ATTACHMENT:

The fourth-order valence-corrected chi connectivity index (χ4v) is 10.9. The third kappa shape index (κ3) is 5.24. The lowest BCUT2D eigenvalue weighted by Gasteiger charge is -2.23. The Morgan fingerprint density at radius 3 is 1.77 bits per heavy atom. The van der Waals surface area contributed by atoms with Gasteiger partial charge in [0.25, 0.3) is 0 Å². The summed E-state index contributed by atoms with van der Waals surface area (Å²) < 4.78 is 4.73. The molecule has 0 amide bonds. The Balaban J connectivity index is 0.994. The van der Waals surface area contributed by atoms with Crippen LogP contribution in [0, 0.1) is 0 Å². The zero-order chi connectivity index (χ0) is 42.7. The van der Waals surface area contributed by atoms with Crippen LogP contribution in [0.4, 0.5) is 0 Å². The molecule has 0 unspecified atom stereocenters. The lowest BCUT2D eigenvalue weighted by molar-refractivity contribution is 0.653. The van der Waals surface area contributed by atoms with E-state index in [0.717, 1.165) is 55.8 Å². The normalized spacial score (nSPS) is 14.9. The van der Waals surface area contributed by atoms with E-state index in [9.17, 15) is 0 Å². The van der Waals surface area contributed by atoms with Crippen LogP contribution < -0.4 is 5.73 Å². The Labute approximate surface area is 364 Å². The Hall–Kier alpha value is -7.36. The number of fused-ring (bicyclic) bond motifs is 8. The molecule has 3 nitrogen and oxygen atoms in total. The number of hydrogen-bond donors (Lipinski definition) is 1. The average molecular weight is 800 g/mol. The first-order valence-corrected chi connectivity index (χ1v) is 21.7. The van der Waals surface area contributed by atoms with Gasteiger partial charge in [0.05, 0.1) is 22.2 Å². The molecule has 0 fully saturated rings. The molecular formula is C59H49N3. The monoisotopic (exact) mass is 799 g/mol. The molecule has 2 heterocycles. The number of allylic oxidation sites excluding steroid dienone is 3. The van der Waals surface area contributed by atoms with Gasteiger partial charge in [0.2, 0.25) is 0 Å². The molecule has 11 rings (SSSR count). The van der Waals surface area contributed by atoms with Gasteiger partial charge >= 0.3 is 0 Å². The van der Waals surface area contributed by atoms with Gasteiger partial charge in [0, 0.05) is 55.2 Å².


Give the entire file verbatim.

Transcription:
The fourth-order valence-corrected chi connectivity index (χ4v) is 10.9. The third kappa shape index (κ3) is 5.24. The lowest BCUT2D eigenvalue weighted by Gasteiger charge is -2.23. The Morgan fingerprint density at radius 3 is 1.77 bits per heavy atom. The van der Waals surface area contributed by atoms with Gasteiger partial charge in [0.25, 0.3) is 0 Å². The summed E-state index contributed by atoms with van der Waals surface area (Å²) < 4.78 is 4.73. The molecule has 0 amide bonds. The Balaban J connectivity index is 0.994. The van der Waals surface area contributed by atoms with Crippen LogP contribution in [0, 0.1) is 0 Å². The zero-order chi connectivity index (χ0) is 42.7. The van der Waals surface area contributed by atoms with Crippen LogP contribution in [0.4, 0.5) is 0 Å². The molecule has 0 unspecified atom stereocenters. The lowest BCUT2D eigenvalue weighted by molar-refractivity contribution is 0.653. The van der Waals surface area contributed by atoms with E-state index in [0.717, 1.165) is 55.8 Å². The normalized spacial score (nSPS) is 14.9. The van der Waals surface area contributed by atoms with E-state index in [9.17, 15) is 0 Å². The van der Waals surface area contributed by atoms with Crippen LogP contribution < -0.4 is 5.73 Å². The Labute approximate surface area is 364 Å². The Hall–Kier alpha value is -7.36. The number of fused-ring (bicyclic) bond motifs is 8. The molecule has 3 nitrogen and oxygen atoms in total. The number of hydrogen-bond donors (Lipinski definition) is 1. The average molecular weight is 800 g/mol. The first-order valence-corrected chi connectivity index (χ1v) is 21.7. The van der Waals surface area contributed by atoms with Gasteiger partial charge in [0.05, 0.1) is 22.2 Å². The molecule has 0 fully saturated rings. The molecular formula is C59H49N3. The monoisotopic (exact) mass is 799 g/mol. The molecule has 2 heterocycles. The number of allylic oxidation sites excluding steroid dienone is 3. The van der Waals surface area contributed by atoms with Gasteiger partial charge in [0.2, 0.25) is 0 Å². The molecule has 11 rings (SSSR count). The van der Waals surface area contributed by atoms with Gasteiger partial charge >= 0.3 is 0 Å². The van der Waals surface area contributed by atoms with Gasteiger partial charge in [0, 0.05) is 55.2 Å².